[Premium Content] Are Supplements Safe?
Examine.com‘s Kamal Patel clears the air about why supplements aren’t as safe as we think.
It’s normal to assume that all dietary supplements are inherently healthy, but that’s not always the case. Because of the way they are advertised, it’s easy to forget that some supplements aren’t only ineffective, but with improper use, they can also be dangerous—and in some cases, fatal.
In the U.S., the Food and Drug Administration (FDA) is the governing body that oversees the regulation of dietary supplements. If a supplement has been reported to cause serious adverse effects or reactions, the FDA has the authority to pull it from the market. However, no safety testing or FDA approval is required before a company can market their supplement. Due to the United States Dietary Supplement Health and Education Act of 1994 (DSHEA), supplements remain largely unregulated by the FDA. Despite this, a survey conducted by the trade association Council for Responsible Nutrition found that “85% of American adults…are con dent in the safety, quality, and effectiveness of dietary supplements.”Half of all U.S. adults have reportedly used one or more supplements in the past 30 daysClick To Tweet
Today, about half of all U.S. adults have reportedly used one or more supplements in the past 30 days. While the majority of Americans trust in their supplements, more than one-third have not told their physician about using them. As a result, there are numerous documented drug-supplement interactions ranging from the mild to severe.
WHO AND WHAT WAS STUDIED?
The authors of this study aimed to investigate how many cases are caused by improper supplement usage annually. Researchers looked at ten years of data (2004-2013) to estimate the adverse events associated with dietary supplements from 63 different U.S. hospitals.
More than 3,600 cases were identified within the predetermined ten-year period and overall, it was found that about 23,000 people go to the ER for supplement-related visits every year, with about 2,150 (9.4%) of these resulting in hospitalization. Some of the major findings are summarized in Figure 1.
Figure 2 shows age and supplement category-related results. About a quarter of ER visits involved people between the ages of 20 and 34, but people older than 65 were more likely to have a visit that resulted in hospitalization. Surprisingly, one-fifth of supplement-related ER visits were due to accidental ingestion by children. Unlike their highly regulated pharmaceutical counterparts, supplements are not required to come with labels warning of serious side effects or potential drug interactions, which can be a contributing factor to supplement-related ER visits.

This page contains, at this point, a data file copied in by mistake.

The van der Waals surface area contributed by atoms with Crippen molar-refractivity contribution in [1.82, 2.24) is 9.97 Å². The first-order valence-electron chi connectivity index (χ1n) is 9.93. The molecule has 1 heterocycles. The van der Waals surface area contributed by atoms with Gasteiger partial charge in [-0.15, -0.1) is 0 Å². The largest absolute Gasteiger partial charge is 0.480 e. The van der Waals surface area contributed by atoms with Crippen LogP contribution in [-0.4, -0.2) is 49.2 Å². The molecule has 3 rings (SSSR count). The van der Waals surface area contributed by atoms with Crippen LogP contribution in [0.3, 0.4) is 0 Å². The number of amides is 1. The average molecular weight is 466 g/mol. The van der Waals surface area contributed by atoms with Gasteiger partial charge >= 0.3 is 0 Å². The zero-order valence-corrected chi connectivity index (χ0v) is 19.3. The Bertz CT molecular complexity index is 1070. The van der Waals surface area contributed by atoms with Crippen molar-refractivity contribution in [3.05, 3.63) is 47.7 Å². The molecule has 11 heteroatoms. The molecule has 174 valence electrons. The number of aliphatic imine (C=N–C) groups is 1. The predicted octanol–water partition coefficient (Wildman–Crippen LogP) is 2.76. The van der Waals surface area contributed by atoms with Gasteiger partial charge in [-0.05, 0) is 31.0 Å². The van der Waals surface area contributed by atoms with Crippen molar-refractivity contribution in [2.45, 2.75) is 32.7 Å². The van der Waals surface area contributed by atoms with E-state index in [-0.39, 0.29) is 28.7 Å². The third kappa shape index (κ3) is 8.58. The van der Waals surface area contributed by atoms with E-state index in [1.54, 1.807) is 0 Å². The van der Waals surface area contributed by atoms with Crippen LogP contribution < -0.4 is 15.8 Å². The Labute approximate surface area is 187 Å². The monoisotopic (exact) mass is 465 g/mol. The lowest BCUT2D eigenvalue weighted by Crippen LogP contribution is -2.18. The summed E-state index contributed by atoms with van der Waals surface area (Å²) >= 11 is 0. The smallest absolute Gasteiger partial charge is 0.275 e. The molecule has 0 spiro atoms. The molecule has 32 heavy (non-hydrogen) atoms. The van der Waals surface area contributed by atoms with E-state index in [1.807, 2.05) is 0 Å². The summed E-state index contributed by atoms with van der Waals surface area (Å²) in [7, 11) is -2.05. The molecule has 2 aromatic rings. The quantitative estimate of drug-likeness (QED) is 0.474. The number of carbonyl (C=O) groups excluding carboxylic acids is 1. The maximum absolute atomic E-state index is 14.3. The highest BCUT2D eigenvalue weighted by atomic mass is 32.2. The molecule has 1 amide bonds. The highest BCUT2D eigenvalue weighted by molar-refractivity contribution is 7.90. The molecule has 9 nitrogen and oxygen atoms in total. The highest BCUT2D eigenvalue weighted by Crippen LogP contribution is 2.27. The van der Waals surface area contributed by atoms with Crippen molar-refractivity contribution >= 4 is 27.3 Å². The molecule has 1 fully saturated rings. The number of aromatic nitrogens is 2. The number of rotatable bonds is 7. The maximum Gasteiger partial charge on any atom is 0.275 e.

While 23,000 annual supplement-related emergency visits may sound high, this is less than 5% of ER visits that are pharmaceutical interaction related. However, these ER admittance rates do not contradict the idea that dietary supplements are fundamentally healthy. It’s also worth noting that overall incidences of supplement-related ER visits have remained constant over time. No significant changes were detected between 2004 and 2013 when accounting for population increases.
THE BIG PICTURE
The supplement industry is the wild west of nutrition. DSHEA has hampered the FDA’s ability to adequately regulate supplements, leaving the supplement industry partially policed by itself. Need proof? If you’ve ever taken a supplement that makes a health claim, you may have encountered this statement on the label: “These statements have not been evaluated by the Food and Drug Administration. This product is not intended to diagnose, treat, cure or prevent any disease.”
While all ingredients must be declared on the label, there is little oversight to ensure that these ingredients are actually present in the supplement and at the doses that are advertised on the packaging. Under DSHEA, there is no requirement for companies to provide any data to the FDA showing that their supplement is safe and effective unless they are introducing a new or novel ingredient.
With this in mind, if you are currently taking or thinking about adding a supplement to your diet, be sure to notify your doctor. Supplements can interact with prescription medication or could exacerbate certain medical conditions. Warfarin (Coumadin) is a good example. It is a blood-thinning medication that can be prescribed to people at risk of forming blood clots. To ensure that the medication works properly, these patients are usually placed on a low vitamin K diet, as vitamin K plays an essential role in forming blood clots. If they do not disclose that they are taking a multivitamin with vitamin K, they could be putting themselves at risk for developing unwanted clots.